If the only prayer you said in your whole life was, “thank you,” that would suffice. ~Meister Eckhart
I was inspired by a post on twitter that my friend Sarah Diemer made about writing to her old college professor, the one who helped her to believe in her writing. It reminded me of the people in my life that I have wanted to thank for a long time, who always believed in my writing even when I couldn’t find a way to believe in it myself.
Two of those people are dead, unfortunately: my fifth grade teacher, Mrs. Gauger, and my paternal grandmother, Florence (to whom The Poppet and the Lune is dedicated). My grandmother always knew I’d be a great, best selling, prolific author someday (I’m being patient), and I didn’t get to thank her for her confidence in me before she died. But I loved her and would miss her for so much more than just being my cheerleader. And besides, I like to think that she hears my gratitude now even better than before.
For a long time after I got over my massive creative block (after high school), I wanted to write Mrs. Gauger a letter, but I hesitated. She had retired the year after I’d been in her class, so we weren’t able to stay in touch. And, to be perfectly honest, I have a lot of awful memories associated with my middle school and high school (a lot of it contributed to that massive creative block mentioned earlier) so I never wanted to contact them. I would occasionally Google her name, or look in the phone book, but that never yielded anything useful. I sat on it for a while, every now and then feeling really bad about not being able to contact her. Then, finally, I just wrote the letter.
It was short and sweet and honest, and everything I wanted to say just poured out onto the page. I hand wrote it. Who hand writes letters anymore? I thought she’d appreciate it, since she taught me how to write in cursive (I know, fifth grade is late for that apparently, or so I’ve been told). I talked about how she had taught me to appreciate good stories, to explore genres, and to believe in my love of telling stories, and my talent for it. (She was so impressed with a short story I wrote back then that she read it to all of her other classes, and actually called my parents to tell them what an excellent writer I was ;-;)
Fueled by my overwhelming gratitude, I finally mustered the courage to call my old middle school and ask them what I could do to contact her. They said they had her last known address, but they couldn’t give it to me. They could, however, mail the letter for me if I dropped it off in a stamped envelope.
So I did that. I went back to the school, went into the main office, was startled by the faces that seemed completely unchanged from when I was fourteen years old, and handed my letter to the receptionist who was expecting me.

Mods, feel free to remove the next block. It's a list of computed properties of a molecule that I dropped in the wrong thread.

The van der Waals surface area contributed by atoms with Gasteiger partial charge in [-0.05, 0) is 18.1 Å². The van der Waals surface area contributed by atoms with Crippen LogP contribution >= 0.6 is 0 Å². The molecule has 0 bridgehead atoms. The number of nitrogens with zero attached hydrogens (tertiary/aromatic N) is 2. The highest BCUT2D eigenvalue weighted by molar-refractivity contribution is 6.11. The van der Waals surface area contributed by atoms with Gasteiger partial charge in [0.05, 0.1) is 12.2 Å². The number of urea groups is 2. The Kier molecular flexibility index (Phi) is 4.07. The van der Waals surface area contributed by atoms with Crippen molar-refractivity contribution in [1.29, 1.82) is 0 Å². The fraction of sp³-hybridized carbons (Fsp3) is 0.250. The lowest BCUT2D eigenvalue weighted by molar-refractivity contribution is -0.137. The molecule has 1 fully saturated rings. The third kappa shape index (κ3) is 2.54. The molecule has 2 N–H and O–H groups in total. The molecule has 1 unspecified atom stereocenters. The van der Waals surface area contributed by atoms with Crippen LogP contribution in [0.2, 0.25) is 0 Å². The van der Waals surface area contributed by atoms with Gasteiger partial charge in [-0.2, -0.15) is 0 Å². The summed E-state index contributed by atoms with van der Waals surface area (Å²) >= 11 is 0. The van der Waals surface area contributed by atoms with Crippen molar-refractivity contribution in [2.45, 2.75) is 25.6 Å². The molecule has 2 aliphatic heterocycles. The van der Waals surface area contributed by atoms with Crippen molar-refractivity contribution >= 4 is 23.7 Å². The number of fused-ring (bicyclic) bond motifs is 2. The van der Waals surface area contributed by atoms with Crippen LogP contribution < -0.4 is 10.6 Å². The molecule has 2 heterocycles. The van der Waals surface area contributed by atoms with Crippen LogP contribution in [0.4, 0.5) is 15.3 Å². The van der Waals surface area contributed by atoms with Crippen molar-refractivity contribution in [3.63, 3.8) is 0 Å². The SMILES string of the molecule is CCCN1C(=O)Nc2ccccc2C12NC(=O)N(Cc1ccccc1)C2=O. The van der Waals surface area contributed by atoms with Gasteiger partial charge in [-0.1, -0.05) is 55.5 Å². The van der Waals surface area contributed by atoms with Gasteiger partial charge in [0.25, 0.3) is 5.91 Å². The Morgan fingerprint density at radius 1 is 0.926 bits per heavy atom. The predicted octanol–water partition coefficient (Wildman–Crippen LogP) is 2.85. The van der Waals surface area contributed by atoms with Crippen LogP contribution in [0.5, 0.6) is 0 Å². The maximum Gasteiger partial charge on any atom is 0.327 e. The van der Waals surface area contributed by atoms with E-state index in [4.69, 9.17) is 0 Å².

A week later I got a phone call from the school. They were unable to deliver the letter for me, because unfortunately, Mrs. Gauger had passed away six years prior. “Would you like to come by for your letter, or should we recycle it?” she asked me. “No,” I replied after a moment. “Yes. Please recycle it.” I felt that, if the words were just out there in the world, they had a better chance of reaching her.
I have to admit I was a little heartbroken. The part of me that lives in stories imagined a lovely correspondence unfolding between us, getting to know each other better, me now as an adult, she now as a friend instead of a teacher. Now, not only would that never happen, but I would always carry this feeling of unfinished business between us. I don’t think she knew she was my favorite teacher of all time, that without her I may have always wanted to write, but I might have never really believed I was any good (teachers don’t have to tell you nice things about your writing, unlike friends and family, and it is an early writer’s natural inclination to mistrust all compliments).
I’ve come to terms with it, now. I do believe she knows how much I loved and appreciated her in life, but still. It makes me realize how important it is to tell the people in your lives what they mean to you, even though a lot of times that can be an awkward, blush-inducing experience.
Who are the people in your life that you want to thank? Who has encouraged or inspired you to become the person you are? Let them know. And if you can’t because you’re too shy or you don’t know where they are now, just write them a letter anyway. You might be inspired to find a way to send it. You might be inspired to tell the people who support you every day how much they mean to you. Don’t be afraid to tell the world you are grateful.